WHEN, on April 4, Mehbooba Mufti, the Peoples Democratic Party’s president, takes office as chief minister of Indian Jammu & Kashmir in coalition with the Bharatiya Janata Party, her fall will be even more abject than was that of her father Mufti Mohammad Sayeed when he took oath of office as chief minister as head of this coalition on March 1, 2015.
He had the fig leaf of the ‘agenda of alliance’ to cover his fall. She has nothing; only a record of broken pledges.
As she admitted on Jan 31, 2016, Mufti Mohammad Sayeed had taken an ‘unpopular’ decision. Sadly, he died on Jan 7 this year.
The small crowd at his funeral unnerved her besides the vocal dissent within the party. Some of the cadre joined the militants. But some others were strongly against fresh elections.
Mehbooba hit on a tactic which was too clever by half. She would demand tangible and visible concessions from the centre as the price for the renewal of the coalition. If she failed, she could tell the people how bravely she had fought with the centre for their rights.
In this, she did not reckon with the BJP’s resolve not to let her tactic succeed. It refused to offer any assurances let alone tangible concessions.
The BJP’s stand was simple. Since the PDP’s leader had died, it was for it to elect a new one in his place and continue as before on the basis of the ‘agenda of alliance’. Mehbooba Mufti took well nigh three months to accept the obvious. She spent the time striking poses of commitment to values which fooled no one.
The people of Kashmir were taken for a ride as they have invariably been by the dishonest rhetoric of those who have operated as their leaders. Mehbooba Mufti will never escape the consequences of her antics and posturings since her father died.
Let the record speak for itself. On Jan 31, this year, she told her party legislators that she had sought an assurance from the BJP on a “time-bound implementation” of the agenda of alliance and was awaiting its response.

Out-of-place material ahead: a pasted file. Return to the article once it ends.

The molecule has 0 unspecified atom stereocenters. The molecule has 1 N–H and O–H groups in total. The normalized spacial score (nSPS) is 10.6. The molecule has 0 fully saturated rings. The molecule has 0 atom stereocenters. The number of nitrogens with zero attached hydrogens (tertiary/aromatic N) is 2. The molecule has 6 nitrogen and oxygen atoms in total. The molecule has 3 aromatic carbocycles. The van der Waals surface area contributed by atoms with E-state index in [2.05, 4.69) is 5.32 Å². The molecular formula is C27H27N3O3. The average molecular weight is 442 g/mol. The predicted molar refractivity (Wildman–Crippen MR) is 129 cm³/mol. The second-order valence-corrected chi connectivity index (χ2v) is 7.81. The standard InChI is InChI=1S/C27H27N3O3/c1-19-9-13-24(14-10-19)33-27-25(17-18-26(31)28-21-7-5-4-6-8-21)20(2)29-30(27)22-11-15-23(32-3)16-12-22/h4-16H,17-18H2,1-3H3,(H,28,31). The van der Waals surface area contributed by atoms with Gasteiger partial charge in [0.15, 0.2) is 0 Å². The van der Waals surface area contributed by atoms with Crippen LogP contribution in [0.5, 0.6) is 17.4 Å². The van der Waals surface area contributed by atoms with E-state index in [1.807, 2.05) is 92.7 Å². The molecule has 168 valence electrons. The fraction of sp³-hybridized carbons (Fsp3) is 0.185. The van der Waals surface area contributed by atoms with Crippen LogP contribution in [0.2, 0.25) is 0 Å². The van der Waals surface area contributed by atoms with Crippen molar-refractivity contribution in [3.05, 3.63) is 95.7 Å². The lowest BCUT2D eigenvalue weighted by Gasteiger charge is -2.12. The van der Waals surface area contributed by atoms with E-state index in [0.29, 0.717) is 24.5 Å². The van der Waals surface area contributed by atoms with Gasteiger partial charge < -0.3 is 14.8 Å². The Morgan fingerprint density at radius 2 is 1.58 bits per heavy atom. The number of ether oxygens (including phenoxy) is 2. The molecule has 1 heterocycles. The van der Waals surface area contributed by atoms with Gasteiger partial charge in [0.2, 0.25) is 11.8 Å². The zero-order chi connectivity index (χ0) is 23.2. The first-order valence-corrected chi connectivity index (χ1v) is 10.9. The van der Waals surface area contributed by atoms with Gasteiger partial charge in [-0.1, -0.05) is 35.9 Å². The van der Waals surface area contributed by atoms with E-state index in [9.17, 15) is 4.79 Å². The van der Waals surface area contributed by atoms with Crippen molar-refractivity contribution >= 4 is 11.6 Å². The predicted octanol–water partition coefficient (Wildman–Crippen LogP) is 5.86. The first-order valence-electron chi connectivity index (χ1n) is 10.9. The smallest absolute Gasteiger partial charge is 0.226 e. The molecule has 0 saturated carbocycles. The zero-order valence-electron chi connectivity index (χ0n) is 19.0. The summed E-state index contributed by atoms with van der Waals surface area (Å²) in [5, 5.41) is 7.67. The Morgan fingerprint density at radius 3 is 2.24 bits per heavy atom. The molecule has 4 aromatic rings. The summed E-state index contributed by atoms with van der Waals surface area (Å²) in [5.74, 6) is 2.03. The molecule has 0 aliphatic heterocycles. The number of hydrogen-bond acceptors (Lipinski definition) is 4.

When the BJP’s general secretary and its point-man for Kashmir, Ram Madhav, called on her “I told him that you will have to walk an extra mile for implementing certain things that have already been agreed upon by both the alliance partners”.
Ram Madhav was seconded to the BJP by his parent body, the Rashtriya Swayamsevak Sangh. She declared: “If we can’t achieve the set goals, I won’t compromise even if I am left alone in this battle.” She declared in unambiguous terms “if the government is to be formed, the centre has to address the core economic and political issues”.
On Feb 2, at Jammu, Mehbooba demanded “confidence-building measures to create an atmosphere congenial for formation of the new government”, adding “we need tangible CBMs”.
On March 3, she used quaint language: “I need a firm commitment from the central government that they will take the ownership of the [Kashmir] government and will do everything possible for an economic turnaround”. The centre should ‘own’ her government as if it was its protégé.
Eventually, three matters were singled out as “tangible” CBMs. They were: the centre’s return of power projects to Kashmir; relocation of the army from the huge lands it occupies vastly in excess of its legitimate needs (including its revolting presence at tourist spots); development of Srinagar and Jammu as “smart cities” (where even elementary municipal governance is absent); and enhancement of flood relief.
Ram Madhav’s reply was that concessions can be given from the central to the Srinagar government; not to a political party. Form a government first and then talk. Mehbooba went to New Delhi to talk with the BJP president Amit Shah and returned empty-handed to Srinagar. But a face-saver was provided — a meeting with Prime Minister Narendra Modi on March 22.
Thrilled, a beaming Mehbooba Mufti returned to Srinagar. But Ram Madhav said on the same day that no concrete assurances were given to her.
The youth of Kashmir did not take up arms for economic development but for azadi. Redress of their grievances has been farthest from the minds of all unionists — the Muftis (father and daughter) and the Abdullahs (Farooq and son Omar).
Not surprisingly there has been a spurt in militancy in recent months with one particularly disturbing feature — the new militants are drawn from the well-educated youth of Kashmir.
The people yearn for a chief minister who will stand up to New Delhi for their rights — like the chief minister of Northern Province of Sri Lanka. But then he does not owe his election to Sri Lanka’s sly agencies.
The writer is an author and a lawyer based in Mumbai. Published in Dawn, April 2nd, 2016